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Re: append! on a deep-cloned list slot

From: tomas
Subject: Re: append! on a deep-cloned list slot
Date: Mon, 29 Apr 2019 14:57:51 +0200
User-agent: Mutt/1.5.21 (2010-09-15)

On Mon, Apr 29, 2019 at 11:12:07AM +0100, Brandon Invergo wrote:
> Hi,
> Thanks for your response.
> address@hidden writes:
> > Quoth the docs
> >
> > " -- generic: deep-clone
> >   -- method: deep-clone (self <object>)
> >      Return a “deep” clone of SELF.  The default method makes a deep
> >      clone by allocating a new instance and copying or cloning slot
> >      values from self to the new instance.  If a slot value is an
> >      instance (satisfies ‘instance?’), it is cloned by calling
> >      ‘deep-clone’ on that value.  Other slot values are copied either as
> >      immediate values or by reference."
> >
> > Now a list isn't an object instance (i.e. it says #f to instance?).
> > You'll either have to override your clone method to be more savvy
> > or do something similar.
> My reading of this was that a new instance is allocated and, since the
> default #:allocation slot option is '#:instance', GOOPS "creates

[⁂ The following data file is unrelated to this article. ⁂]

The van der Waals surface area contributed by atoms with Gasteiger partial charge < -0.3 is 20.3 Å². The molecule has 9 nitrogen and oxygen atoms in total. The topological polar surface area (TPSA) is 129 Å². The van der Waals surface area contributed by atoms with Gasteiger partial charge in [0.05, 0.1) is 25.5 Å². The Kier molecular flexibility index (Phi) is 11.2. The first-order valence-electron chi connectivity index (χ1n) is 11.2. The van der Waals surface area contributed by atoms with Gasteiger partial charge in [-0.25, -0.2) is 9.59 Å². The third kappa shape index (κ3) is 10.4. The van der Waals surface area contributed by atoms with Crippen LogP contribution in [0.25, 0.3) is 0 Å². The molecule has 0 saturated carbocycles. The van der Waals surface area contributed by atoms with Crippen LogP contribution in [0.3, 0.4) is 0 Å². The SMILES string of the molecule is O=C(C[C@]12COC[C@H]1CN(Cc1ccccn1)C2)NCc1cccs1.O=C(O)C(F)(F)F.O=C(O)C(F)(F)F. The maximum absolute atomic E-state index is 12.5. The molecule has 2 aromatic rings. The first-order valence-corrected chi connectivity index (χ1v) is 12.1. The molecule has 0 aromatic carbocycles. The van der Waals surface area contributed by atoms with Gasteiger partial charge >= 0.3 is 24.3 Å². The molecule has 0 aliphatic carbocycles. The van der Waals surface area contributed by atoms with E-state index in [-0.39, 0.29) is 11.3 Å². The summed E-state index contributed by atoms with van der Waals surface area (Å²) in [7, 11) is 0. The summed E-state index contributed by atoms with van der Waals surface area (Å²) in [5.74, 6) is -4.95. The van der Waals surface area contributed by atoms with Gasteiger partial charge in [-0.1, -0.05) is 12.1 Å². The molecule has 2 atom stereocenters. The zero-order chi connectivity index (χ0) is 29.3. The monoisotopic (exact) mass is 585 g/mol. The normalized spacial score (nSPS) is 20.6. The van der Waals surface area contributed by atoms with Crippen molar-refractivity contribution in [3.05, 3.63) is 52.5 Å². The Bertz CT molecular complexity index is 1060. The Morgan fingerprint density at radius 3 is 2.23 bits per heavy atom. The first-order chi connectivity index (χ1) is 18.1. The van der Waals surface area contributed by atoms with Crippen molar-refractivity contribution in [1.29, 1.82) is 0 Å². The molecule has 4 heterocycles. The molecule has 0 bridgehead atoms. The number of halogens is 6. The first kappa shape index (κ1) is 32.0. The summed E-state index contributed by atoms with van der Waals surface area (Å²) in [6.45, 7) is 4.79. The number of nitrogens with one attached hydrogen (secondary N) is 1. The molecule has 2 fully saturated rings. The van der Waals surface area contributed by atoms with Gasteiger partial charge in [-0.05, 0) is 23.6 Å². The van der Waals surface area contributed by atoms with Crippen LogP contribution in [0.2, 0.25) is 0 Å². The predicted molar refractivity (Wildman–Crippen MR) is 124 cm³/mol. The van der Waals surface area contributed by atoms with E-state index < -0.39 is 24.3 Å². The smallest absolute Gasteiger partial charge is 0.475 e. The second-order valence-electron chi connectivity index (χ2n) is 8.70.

> separate storage for this slot in each new instance of the containing
> class (and its subclasses)."  So I assumed that new storage is allocated
> for the slot and the data is copied over, which meant that the whole
> list was copied.

That's it: the slot doesn't "contain" the list, just the list reference.
Since the list isn't an object (in the GOOPS sense), deep-clone doesn't
know how to descend there. It just copies the thing in the slot, which
is a list reference ("the list" doesn't exist actually "down there",
but just in your view).

> I guess the key words "by reference" carried more weight than I mentally
> allocated to them.  GOOPS created separate storage for a new pointer,
> not a whole list, and the only the address of the list was copied into
> this pointer.  Tricky, but it makes sense I guess.


> In my case, I can simply get rid of the deep-clones and instead create a
> fresh instance and manually copy some of the slots from the old
> instance.

I think you can teach deep-copy to do the right thing: if your GOOPS
object "knows" that this slot "is" a list, you can tell GOOPS via
"define-method" how deep cloning is supposed to work for this object
(I'm not very deep in GOOPS myself, perhaps someone can chime-in
with a more knowledgeable approach).

Note that the behaviour actually makes sense: when the thing hanging
off your reference is immutable (think e.g. big numbers), you don't
want to copy the whole kaboodle. Likewise if you are *treating* it as

> Laziness and programmers are dangerous bedfellows.

Laziness is one of the virtues of a good programmer :-)

-- tomás

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